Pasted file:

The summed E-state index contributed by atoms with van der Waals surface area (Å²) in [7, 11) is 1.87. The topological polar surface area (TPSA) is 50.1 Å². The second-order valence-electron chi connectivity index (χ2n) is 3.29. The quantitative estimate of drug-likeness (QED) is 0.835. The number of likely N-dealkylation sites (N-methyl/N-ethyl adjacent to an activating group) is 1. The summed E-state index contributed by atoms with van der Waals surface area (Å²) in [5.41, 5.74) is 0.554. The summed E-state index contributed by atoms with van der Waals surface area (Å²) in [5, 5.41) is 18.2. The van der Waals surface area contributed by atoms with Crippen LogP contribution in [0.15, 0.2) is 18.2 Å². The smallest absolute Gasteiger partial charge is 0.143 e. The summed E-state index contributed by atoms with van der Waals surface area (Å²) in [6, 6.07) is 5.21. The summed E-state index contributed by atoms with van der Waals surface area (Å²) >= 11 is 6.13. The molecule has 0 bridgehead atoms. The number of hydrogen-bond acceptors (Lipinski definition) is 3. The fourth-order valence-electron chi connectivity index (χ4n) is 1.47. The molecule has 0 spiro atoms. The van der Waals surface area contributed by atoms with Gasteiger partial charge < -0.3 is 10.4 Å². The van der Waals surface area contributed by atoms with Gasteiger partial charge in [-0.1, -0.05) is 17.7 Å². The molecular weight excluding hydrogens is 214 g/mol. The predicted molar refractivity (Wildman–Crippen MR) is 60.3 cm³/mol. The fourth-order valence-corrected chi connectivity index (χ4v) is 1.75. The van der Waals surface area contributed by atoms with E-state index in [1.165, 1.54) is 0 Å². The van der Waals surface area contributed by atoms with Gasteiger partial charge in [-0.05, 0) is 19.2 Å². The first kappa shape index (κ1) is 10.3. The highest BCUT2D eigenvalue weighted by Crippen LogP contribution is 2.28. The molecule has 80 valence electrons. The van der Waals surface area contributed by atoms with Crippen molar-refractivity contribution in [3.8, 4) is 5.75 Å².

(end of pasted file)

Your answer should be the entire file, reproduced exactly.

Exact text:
The summed E-state index contributed by atoms with van der Waals surface area (Å²) in [7, 11) is 1.87. The topological polar surface area (TPSA) is 50.1 Å². The second-order valence-electron chi connectivity index (χ2n) is 3.29. The quantitative estimate of drug-likeness (QED) is 0.835. The number of likely N-dealkylation sites (N-methyl/N-ethyl adjacent to an activating group) is 1. The summed E-state index contributed by atoms with van der Waals surface area (Å²) in [5.41, 5.74) is 0.554. The summed E-state index contributed by atoms with van der Waals surface area (Å²) in [5, 5.41) is 18.2. The van der Waals surface area contributed by atoms with Crippen LogP contribution in [0.15, 0.2) is 18.2 Å². The smallest absolute Gasteiger partial charge is 0.143 e. The summed E-state index contributed by atoms with van der Waals surface area (Å²) in [6, 6.07) is 5.21. The summed E-state index contributed by atoms with van der Waals surface area (Å²) >= 11 is 6.13. The molecule has 0 bridgehead atoms. The number of hydrogen-bond acceptors (Lipinski definition) is 3. The fourth-order valence-electron chi connectivity index (χ4n) is 1.47. The molecule has 0 spiro atoms. The van der Waals surface area contributed by atoms with Gasteiger partial charge < -0.3 is 10.4 Å². The van der Waals surface area contributed by atoms with Gasteiger partial charge in [-0.1, -0.05) is 17.7 Å². The molecular weight excluding hydrogens is 214 g/mol. The predicted molar refractivity (Wildman–Crippen MR) is 60.3 cm³/mol. The fourth-order valence-corrected chi connectivity index (χ4v) is 1.75. The van der Waals surface area contributed by atoms with E-state index in [1.165, 1.54) is 0 Å². The van der Waals surface area contributed by atoms with Gasteiger partial charge in [-0.05, 0) is 19.2 Å². The first kappa shape index (κ1) is 10.3. The highest BCUT2D eigenvalue weighted by Crippen LogP contribution is 2.28. The molecule has 80 valence electrons. The van der Waals surface area contributed by atoms with Crippen molar-refractivity contribution in [3.8, 4) is 5.75 Å².